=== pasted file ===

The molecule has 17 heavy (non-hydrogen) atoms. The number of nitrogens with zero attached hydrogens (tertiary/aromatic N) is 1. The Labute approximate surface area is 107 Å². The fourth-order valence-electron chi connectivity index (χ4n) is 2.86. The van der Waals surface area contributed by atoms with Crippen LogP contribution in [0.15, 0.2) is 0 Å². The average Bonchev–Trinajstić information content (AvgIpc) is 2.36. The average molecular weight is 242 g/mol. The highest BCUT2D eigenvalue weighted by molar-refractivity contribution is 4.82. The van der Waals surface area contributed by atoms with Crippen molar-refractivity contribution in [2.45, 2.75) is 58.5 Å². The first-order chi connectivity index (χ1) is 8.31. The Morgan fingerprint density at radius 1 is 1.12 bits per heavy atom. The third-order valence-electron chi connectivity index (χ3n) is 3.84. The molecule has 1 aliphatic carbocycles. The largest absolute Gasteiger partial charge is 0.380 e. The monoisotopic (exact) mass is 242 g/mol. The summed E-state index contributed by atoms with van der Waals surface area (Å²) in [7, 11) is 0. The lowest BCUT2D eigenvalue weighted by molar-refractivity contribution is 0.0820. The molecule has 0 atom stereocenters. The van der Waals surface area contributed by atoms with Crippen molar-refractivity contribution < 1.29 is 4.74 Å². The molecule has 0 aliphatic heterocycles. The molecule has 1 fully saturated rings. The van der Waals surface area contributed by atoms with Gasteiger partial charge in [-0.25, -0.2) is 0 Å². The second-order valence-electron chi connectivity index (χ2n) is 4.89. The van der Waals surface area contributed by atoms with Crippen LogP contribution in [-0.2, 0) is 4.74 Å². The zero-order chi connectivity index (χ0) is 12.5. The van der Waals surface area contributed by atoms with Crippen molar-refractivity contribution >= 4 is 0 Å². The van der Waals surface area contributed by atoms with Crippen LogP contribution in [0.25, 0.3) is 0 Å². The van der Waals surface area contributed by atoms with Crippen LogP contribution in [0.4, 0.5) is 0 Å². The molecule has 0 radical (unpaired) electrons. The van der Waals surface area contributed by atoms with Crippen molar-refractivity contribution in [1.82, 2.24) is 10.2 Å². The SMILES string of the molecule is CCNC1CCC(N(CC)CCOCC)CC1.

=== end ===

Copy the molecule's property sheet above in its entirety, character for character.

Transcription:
The molecule has 17 heavy (non-hydrogen) atoms. The number of nitrogens with zero attached hydrogens (tertiary/aromatic N) is 1. The Labute approximate surface area is 107 Å². The fourth-order valence-electron chi connectivity index (χ4n) is 2.86. The van der Waals surface area contributed by atoms with Crippen LogP contribution in [0.15, 0.2) is 0 Å². The average Bonchev–Trinajstić information content (AvgIpc) is 2.36. The average molecular weight is 242 g/mol. The highest BCUT2D eigenvalue weighted by molar-refractivity contribution is 4.82. The van der Waals surface area contributed by atoms with Crippen molar-refractivity contribution in [2.45, 2.75) is 58.5 Å². The first-order chi connectivity index (χ1) is 8.31. The Morgan fingerprint density at radius 1 is 1.12 bits per heavy atom. The third-order valence-electron chi connectivity index (χ3n) is 3.84. The molecule has 1 aliphatic carbocycles. The largest absolute Gasteiger partial charge is 0.380 e. The monoisotopic (exact) mass is 242 g/mol. The summed E-state index contributed by atoms with van der Waals surface area (Å²) in [7, 11) is 0. The lowest BCUT2D eigenvalue weighted by molar-refractivity contribution is 0.0820. The molecule has 0 atom stereocenters. The van der Waals surface area contributed by atoms with Crippen molar-refractivity contribution < 1.29 is 4.74 Å². The molecule has 0 aliphatic heterocycles. The molecule has 1 fully saturated rings. The van der Waals surface area contributed by atoms with Gasteiger partial charge in [-0.25, -0.2) is 0 Å². The second-order valence-electron chi connectivity index (χ2n) is 4.89. The van der Waals surface area contributed by atoms with Crippen LogP contribution in [-0.2, 0) is 4.74 Å². The zero-order chi connectivity index (χ0) is 12.5. The van der Waals surface area contributed by atoms with Crippen molar-refractivity contribution >= 4 is 0 Å². The van der Waals surface area contributed by atoms with Crippen LogP contribution in [0.25, 0.3) is 0 Å². The van der Waals surface area contributed by atoms with Crippen LogP contribution in [0.4, 0.5) is 0 Å². The molecule has 0 radical (unpaired) electrons. The van der Waals surface area contributed by atoms with Crippen molar-refractivity contribution in [1.82, 2.24) is 10.2 Å². The SMILES string of the molecule is CCNC1CCC(N(CC)CCOCC)CC1.